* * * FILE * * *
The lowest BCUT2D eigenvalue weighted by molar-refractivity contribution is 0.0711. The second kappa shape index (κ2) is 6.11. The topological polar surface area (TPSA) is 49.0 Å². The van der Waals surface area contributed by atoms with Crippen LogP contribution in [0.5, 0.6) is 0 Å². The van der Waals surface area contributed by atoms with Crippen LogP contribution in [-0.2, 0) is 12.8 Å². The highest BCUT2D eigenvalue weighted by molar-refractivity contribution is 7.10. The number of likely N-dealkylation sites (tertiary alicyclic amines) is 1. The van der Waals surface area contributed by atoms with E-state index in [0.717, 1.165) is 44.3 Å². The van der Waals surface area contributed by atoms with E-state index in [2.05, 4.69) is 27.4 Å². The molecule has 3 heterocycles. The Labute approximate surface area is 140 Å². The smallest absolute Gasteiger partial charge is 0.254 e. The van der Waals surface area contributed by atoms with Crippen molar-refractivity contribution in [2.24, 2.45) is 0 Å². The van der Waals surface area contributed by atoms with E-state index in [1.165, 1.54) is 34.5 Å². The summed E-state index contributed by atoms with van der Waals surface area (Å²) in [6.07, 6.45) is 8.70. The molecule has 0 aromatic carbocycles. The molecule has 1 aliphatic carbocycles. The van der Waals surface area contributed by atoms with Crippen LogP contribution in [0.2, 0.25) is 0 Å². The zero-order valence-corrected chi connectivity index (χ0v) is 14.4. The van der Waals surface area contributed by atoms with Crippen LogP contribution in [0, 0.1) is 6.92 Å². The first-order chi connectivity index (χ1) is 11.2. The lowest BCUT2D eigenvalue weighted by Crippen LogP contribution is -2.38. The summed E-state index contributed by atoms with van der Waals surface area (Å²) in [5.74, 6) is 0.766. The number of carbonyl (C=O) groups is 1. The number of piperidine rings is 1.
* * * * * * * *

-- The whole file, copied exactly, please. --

The lowest BCUT2D eigenvalue weighted by molar-refractivity contribution is 0.0711. The second kappa shape index (κ2) is 6.11. The topological polar surface area (TPSA) is 49.0 Å². The van der Waals surface area contributed by atoms with Crippen LogP contribution in [0.5, 0.6) is 0 Å². The van der Waals surface area contributed by atoms with Crippen LogP contribution in [-0.2, 0) is 12.8 Å². The highest BCUT2D eigenvalue weighted by molar-refractivity contribution is 7.10. The number of likely N-dealkylation sites (tertiary alicyclic amines) is 1. The van der Waals surface area contributed by atoms with E-state index in [0.717, 1.165) is 44.3 Å². The van der Waals surface area contributed by atoms with E-state index in [2.05, 4.69) is 27.4 Å². The molecule has 3 heterocycles. The Labute approximate surface area is 140 Å². The smallest absolute Gasteiger partial charge is 0.254 e. The van der Waals surface area contributed by atoms with Crippen molar-refractivity contribution in [2.24, 2.45) is 0 Å². The van der Waals surface area contributed by atoms with E-state index in [1.165, 1.54) is 34.5 Å². The summed E-state index contributed by atoms with van der Waals surface area (Å²) in [6.07, 6.45) is 8.70. The molecule has 0 aromatic carbocycles. The molecule has 1 aliphatic carbocycles. The van der Waals surface area contributed by atoms with Crippen LogP contribution in [0.2, 0.25) is 0 Å². The zero-order valence-corrected chi connectivity index (χ0v) is 14.4. The van der Waals surface area contributed by atoms with Crippen LogP contribution in [0, 0.1) is 6.92 Å². The first-order chi connectivity index (χ1) is 11.2. The lowest BCUT2D eigenvalue weighted by Crippen LogP contribution is -2.38. The summed E-state index contributed by atoms with van der Waals surface area (Å²) in [5.74, 6) is 0.766. The number of carbonyl (C=O) groups is 1. The number of piperidine rings is 1.